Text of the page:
There's some drum machines and electric guitars cycling in there. But most of it is some really earthy acid beats -- sharp and flexible, synth lashings, and a few that are soft little stretches of gentle, pastoral tinkliness. They also weave some songs with sci-fi-ish samples, like what sounds like alarms going off, and a spaceship landing.

And they avoid the typical techno trap of just taking a beat and repeating it endlessly. To keep the dancefloor beats and tribal stuff from sounding like your average boring techno, they twist it into ripples, trickles, fuzz, static squeals and some brilliantly eerie vocals ("We are the nighttime/we are the bright eyes/we are the right time...").

If there's a real problem with "We Are the Night," it's that the album isn't very cohesive. Several of the songs have the same feel, but most of the collaborations don't fit in with the pure Chemical Brothers stuff. I'm the first to admit a deep love for "The Pills Won't Help You Know," but it doesn't fit.

The Chemical Brothers trip over their own feet occasionally, but despite some songs not fitting in, it still is a pretty decent electronic album. Do it again.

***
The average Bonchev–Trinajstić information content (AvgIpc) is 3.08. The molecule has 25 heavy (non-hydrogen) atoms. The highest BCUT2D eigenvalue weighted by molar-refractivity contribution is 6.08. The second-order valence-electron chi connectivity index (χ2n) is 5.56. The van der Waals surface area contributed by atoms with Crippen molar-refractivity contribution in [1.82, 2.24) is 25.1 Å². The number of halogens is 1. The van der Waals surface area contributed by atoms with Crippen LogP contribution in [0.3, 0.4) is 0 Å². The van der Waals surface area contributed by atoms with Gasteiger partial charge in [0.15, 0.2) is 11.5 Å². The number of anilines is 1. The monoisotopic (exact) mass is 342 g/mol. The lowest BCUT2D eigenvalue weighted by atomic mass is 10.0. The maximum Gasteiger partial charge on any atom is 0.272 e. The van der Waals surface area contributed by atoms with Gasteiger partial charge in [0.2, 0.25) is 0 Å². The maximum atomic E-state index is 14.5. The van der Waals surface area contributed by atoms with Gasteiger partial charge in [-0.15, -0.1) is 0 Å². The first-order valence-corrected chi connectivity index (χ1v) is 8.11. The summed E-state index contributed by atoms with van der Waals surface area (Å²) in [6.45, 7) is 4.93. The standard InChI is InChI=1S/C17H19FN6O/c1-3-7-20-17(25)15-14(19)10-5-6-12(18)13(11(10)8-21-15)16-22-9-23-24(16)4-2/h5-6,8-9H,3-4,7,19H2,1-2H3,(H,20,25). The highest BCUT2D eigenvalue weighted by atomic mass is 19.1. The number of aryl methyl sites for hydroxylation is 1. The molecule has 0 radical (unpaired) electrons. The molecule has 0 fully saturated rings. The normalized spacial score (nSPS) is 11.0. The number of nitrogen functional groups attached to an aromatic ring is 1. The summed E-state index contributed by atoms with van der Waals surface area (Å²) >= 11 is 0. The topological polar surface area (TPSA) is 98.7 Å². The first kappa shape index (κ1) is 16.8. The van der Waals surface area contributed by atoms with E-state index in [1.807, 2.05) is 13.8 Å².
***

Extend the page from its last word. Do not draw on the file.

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2 of 3 people found the following review helpful
4.0 out of 5 stars Flashes of brilliance, 10 July 2007
By 
R. B. Moore "rmoore322" (Leeds, UK) - See all my reviews
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This review is from: We Are The Night (Audio CD)
The problem I find with the Chemical Brothers is that you get a decent album but then come across flashes of genius which make you wonder what it could have been like if that level had been sustained. In this case, you have Burst Generator, Modern Midnight and Battle Scars which are just awesome. And then you have the rest which are steady but not sensational. Burst is intercut with a Brothers classic sample that sounds like a jet coming into land. Modern is breathy vocals and Battle Scars just puts a hook into your head.

You could complain though, that this album is too much Kraftwerk and traditional electronica and not enough traditional Brothers. You could complain that the Salmon Dance should not have a place on any serious dance album. But when you whack the volume up, this album will move you to a crowded field at twilight, with your ears starting to bleed a bit. And that can't be a bad thing.
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7 of 10 people found the following review helpful
4.0 out of 5 stars Among their best, 15 Jun 2007
By 
Richard Hammond (Oxford, UK) - See all my reviews
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This review is from: We Are The Night (Audio CD)